Post-COVID Impact on Needs-based Healthcare REITs

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The spread of the COVID-19 pandemic has forced many businesses to shut down completely. Many others are just managing, functioning with a skeleton staff. Most of these businesses cannot pay rent, which affects landlords facing a cash crunch. All these factors will have a negative impact on the commercial real estate business and medical REIT.

The deterioration in the current business conditions foretells a bleak future for commercial real estate markets. The demand for leased commercial space declined right at the beginning of the year (while the pandemic was still breaking out), and the conditions are likely to persist until the end of the year.

Resilience and Liquidity are the Watchwords

The need of the hour is corporate resilience as the pandemic has evolved as a significant detriment, forcing the need to create a safety net to prevent bankruptcy.  The businesses that had healthy balance sheets with ample reserves are the ones that managed to pull through despite all odds like lost rental revenues, spiraling costs, and other such pandemic-induced issues.

A medical REIT must take appropriate steps to strengthen liquidity, and many firms are following this principle. They have adopted severe austerity measures to tide over the crisis and improve cash reserves. Property owners are likely to redraft lease agreements, and the fine print and force majeure clauses will be stringent. Lessees should do their homework as far as due diligence is concerned and explore pandemic insurance covers to take care of unforeseen twists and turns.

Uncertain Occupancy Rates

With social distancing being the norm, working from home and telemedicine will become more popular, leading to a steep fall in demand for medical real estate. Of course, where people have to work from an office environment, comparatively larger spaces will be required as social distancing has to be practiced. The new social distancing norm will probably add to the uncertainty and chaos, with the trend of caution witnessed almost throughout 2020 may extend up to the first quarter of 2021.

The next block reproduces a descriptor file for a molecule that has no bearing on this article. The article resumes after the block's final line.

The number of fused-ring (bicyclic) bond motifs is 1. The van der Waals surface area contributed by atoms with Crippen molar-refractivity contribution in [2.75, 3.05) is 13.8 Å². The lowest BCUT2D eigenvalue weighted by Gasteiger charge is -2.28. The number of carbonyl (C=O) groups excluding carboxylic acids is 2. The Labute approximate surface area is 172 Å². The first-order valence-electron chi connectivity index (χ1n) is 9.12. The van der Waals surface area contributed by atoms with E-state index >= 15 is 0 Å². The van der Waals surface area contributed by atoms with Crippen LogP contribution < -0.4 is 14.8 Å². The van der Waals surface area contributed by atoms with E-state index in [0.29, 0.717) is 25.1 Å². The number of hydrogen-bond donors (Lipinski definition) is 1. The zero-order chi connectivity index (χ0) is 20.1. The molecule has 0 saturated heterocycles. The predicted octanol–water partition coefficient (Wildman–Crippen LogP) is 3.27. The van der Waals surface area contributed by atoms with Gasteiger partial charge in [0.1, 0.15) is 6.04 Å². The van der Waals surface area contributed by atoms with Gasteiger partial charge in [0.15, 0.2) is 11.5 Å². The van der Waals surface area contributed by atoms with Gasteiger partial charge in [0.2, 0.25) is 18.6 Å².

New Emerging Markets

The trend to move away from dense markets, seeking fresh pastures is likely to dominate the medical REIT scene. With different geographies adopting different laws to tackle the COVID menace, disparities and difficulties in some markets will be higher than in others. It will take some time for regulations to settle with consistency, although decisions will be made on a trial and error basis.

The experts believe that these variations will continue to linger due to various factors, including political compulsions and changing demographics. There is a likelihood of higher interest costs in smaller markets and sustained growth in off-campus facilities, with rural markets showing signs of faster recovery.

Portfolio Structure Changes

Public healthcare REIT filings are being keenly watched by investors wary about the flashing of red flags indicating something is amiss. However, most of the publicly traded scripts of healthcare REITs are very proactive. They disclose information to keep the investors informed to boost their confidence. The overall picture being depicted by these REITs is quite reassuring, especially for the retail and hospitality sectors. Some industry experts are stressing the continued dependability of the MOB subsector.